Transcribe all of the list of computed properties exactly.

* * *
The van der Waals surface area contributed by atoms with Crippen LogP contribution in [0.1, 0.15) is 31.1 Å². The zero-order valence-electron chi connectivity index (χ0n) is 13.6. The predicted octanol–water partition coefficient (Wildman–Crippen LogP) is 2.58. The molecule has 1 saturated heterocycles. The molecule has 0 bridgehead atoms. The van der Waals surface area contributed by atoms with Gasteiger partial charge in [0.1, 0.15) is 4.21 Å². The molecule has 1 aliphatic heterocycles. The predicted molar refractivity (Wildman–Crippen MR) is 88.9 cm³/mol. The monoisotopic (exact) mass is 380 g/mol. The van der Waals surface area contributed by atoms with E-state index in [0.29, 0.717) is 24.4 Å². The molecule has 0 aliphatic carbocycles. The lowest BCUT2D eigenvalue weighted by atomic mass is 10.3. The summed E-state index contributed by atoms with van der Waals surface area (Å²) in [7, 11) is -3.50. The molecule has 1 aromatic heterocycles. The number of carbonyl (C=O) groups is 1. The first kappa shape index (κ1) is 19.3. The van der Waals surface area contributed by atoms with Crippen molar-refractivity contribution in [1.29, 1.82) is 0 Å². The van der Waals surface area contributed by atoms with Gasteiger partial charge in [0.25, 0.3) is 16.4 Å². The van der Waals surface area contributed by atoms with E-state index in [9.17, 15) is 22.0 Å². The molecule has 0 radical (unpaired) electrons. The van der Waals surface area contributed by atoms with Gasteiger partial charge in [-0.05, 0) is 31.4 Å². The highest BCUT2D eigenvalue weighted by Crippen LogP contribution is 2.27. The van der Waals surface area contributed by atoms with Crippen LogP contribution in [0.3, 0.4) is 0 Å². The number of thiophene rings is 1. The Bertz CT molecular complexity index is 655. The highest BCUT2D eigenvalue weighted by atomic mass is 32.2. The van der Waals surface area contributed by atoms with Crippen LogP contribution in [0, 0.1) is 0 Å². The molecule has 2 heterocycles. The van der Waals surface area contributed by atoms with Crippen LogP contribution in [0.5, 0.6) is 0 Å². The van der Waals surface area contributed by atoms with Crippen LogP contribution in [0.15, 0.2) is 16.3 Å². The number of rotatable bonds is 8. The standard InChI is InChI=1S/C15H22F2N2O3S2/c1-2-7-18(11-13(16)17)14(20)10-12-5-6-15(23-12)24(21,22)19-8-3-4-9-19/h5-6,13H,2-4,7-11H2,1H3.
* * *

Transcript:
The van der Waals surface area contributed by atoms with Crippen LogP contribution in [0.1, 0.15) is 31.1 Å². The zero-order valence-electron chi connectivity index (χ0n) is 13.6. The predicted octanol–water partition coefficient (Wildman–Crippen LogP) is 2.58. The molecule has 1 saturated heterocycles. The molecule has 0 bridgehead atoms. The van der Waals surface area contributed by atoms with Gasteiger partial charge in [0.1, 0.15) is 4.21 Å². The molecule has 1 aliphatic heterocycles. The predicted molar refractivity (Wildman–Crippen MR) is 88.9 cm³/mol. The monoisotopic (exact) mass is 380 g/mol. The van der Waals surface area contributed by atoms with E-state index in [0.29, 0.717) is 24.4 Å². The molecule has 0 aliphatic carbocycles. The lowest BCUT2D eigenvalue weighted by atomic mass is 10.3. The summed E-state index contributed by atoms with van der Waals surface area (Å²) in [7, 11) is -3.50. The molecule has 1 aromatic heterocycles. The number of carbonyl (C=O) groups is 1. The first kappa shape index (κ1) is 19.3. The van der Waals surface area contributed by atoms with Crippen molar-refractivity contribution in [1.29, 1.82) is 0 Å². The van der Waals surface area contributed by atoms with Gasteiger partial charge in [0.25, 0.3) is 16.4 Å². The van der Waals surface area contributed by atoms with E-state index in [9.17, 15) is 22.0 Å². The molecule has 0 radical (unpaired) electrons. The van der Waals surface area contributed by atoms with Gasteiger partial charge in [-0.05, 0) is 31.4 Å². The highest BCUT2D eigenvalue weighted by Crippen LogP contribution is 2.27. The van der Waals surface area contributed by atoms with Crippen LogP contribution in [0.3, 0.4) is 0 Å². The number of thiophene rings is 1. The Bertz CT molecular complexity index is 655. The highest BCUT2D eigenvalue weighted by atomic mass is 32.2. The van der Waals surface area contributed by atoms with Crippen LogP contribution in [0, 0.1) is 0 Å². The molecule has 2 heterocycles. The van der Waals surface area contributed by atoms with Crippen LogP contribution in [0.5, 0.6) is 0 Å². The van der Waals surface area contributed by atoms with Crippen LogP contribution in [0.15, 0.2) is 16.3 Å². The number of rotatable bonds is 8. The standard InChI is InChI=1S/C15H22F2N2O3S2/c1-2-7-18(11-13(16)17)14(20)10-12-5-6-15(23-12)24(21,22)19-8-3-4-9-19/h5-6,13H,2-4,7-11H2,1H3.